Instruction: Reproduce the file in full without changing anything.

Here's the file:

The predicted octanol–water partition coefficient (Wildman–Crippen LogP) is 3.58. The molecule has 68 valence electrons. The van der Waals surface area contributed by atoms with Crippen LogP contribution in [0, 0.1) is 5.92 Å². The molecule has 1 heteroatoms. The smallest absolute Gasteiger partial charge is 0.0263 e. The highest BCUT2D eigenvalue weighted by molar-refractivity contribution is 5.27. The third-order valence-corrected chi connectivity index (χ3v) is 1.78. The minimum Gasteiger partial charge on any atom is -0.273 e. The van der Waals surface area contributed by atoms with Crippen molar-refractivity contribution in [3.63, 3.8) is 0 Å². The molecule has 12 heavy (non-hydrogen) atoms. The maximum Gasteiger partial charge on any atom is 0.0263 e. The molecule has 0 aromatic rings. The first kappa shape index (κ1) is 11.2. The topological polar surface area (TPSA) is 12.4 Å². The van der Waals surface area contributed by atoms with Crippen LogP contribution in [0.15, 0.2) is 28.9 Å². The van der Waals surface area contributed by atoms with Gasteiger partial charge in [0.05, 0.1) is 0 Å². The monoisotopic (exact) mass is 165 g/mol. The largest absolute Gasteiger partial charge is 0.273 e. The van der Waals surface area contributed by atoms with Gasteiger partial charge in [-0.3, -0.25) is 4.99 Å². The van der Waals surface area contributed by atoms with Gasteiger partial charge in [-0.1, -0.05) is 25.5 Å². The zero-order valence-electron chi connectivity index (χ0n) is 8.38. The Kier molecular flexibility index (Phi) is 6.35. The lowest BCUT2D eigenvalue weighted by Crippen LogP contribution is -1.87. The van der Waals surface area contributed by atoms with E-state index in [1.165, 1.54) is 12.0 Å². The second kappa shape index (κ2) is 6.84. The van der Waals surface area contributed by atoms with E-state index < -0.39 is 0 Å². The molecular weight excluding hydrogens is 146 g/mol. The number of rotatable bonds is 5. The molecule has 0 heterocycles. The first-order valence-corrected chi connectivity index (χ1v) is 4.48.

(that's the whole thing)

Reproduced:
The predicted octanol–water partition coefficient (Wildman–Crippen LogP) is 3.58. The molecule has 68 valence electrons. The van der Waals surface area contributed by atoms with Crippen LogP contribution in [0, 0.1) is 5.92 Å². The molecule has 1 heteroatoms. The smallest absolute Gasteiger partial charge is 0.0263 e. The highest BCUT2D eigenvalue weighted by molar-refractivity contribution is 5.27. The third-order valence-corrected chi connectivity index (χ3v) is 1.78. The minimum Gasteiger partial charge on any atom is -0.273 e. The van der Waals surface area contributed by atoms with Crippen molar-refractivity contribution in [3.63, 3.8) is 0 Å². The molecule has 12 heavy (non-hydrogen) atoms. The maximum Gasteiger partial charge on any atom is 0.0263 e. The molecule has 0 aromatic rings. The first kappa shape index (κ1) is 11.2. The topological polar surface area (TPSA) is 12.4 Å². The van der Waals surface area contributed by atoms with Crippen LogP contribution in [0.15, 0.2) is 28.9 Å². The van der Waals surface area contributed by atoms with Gasteiger partial charge in [0.05, 0.1) is 0 Å². The monoisotopic (exact) mass is 165 g/mol. The largest absolute Gasteiger partial charge is 0.273 e. The van der Waals surface area contributed by atoms with Gasteiger partial charge in [-0.3, -0.25) is 4.99 Å². The van der Waals surface area contributed by atoms with Gasteiger partial charge in [-0.1, -0.05) is 25.5 Å². The zero-order valence-electron chi connectivity index (χ0n) is 8.38. The Kier molecular flexibility index (Phi) is 6.35. The lowest BCUT2D eigenvalue weighted by Crippen LogP contribution is -1.87. The van der Waals surface area contributed by atoms with E-state index in [1.165, 1.54) is 12.0 Å². The second kappa shape index (κ2) is 6.84. The van der Waals surface area contributed by atoms with E-state index < -0.39 is 0 Å². The molecular weight excluding hydrogens is 146 g/mol. The number of rotatable bonds is 5. The molecule has 0 heterocycles. The first-order valence-corrected chi connectivity index (χ1v) is 4.48.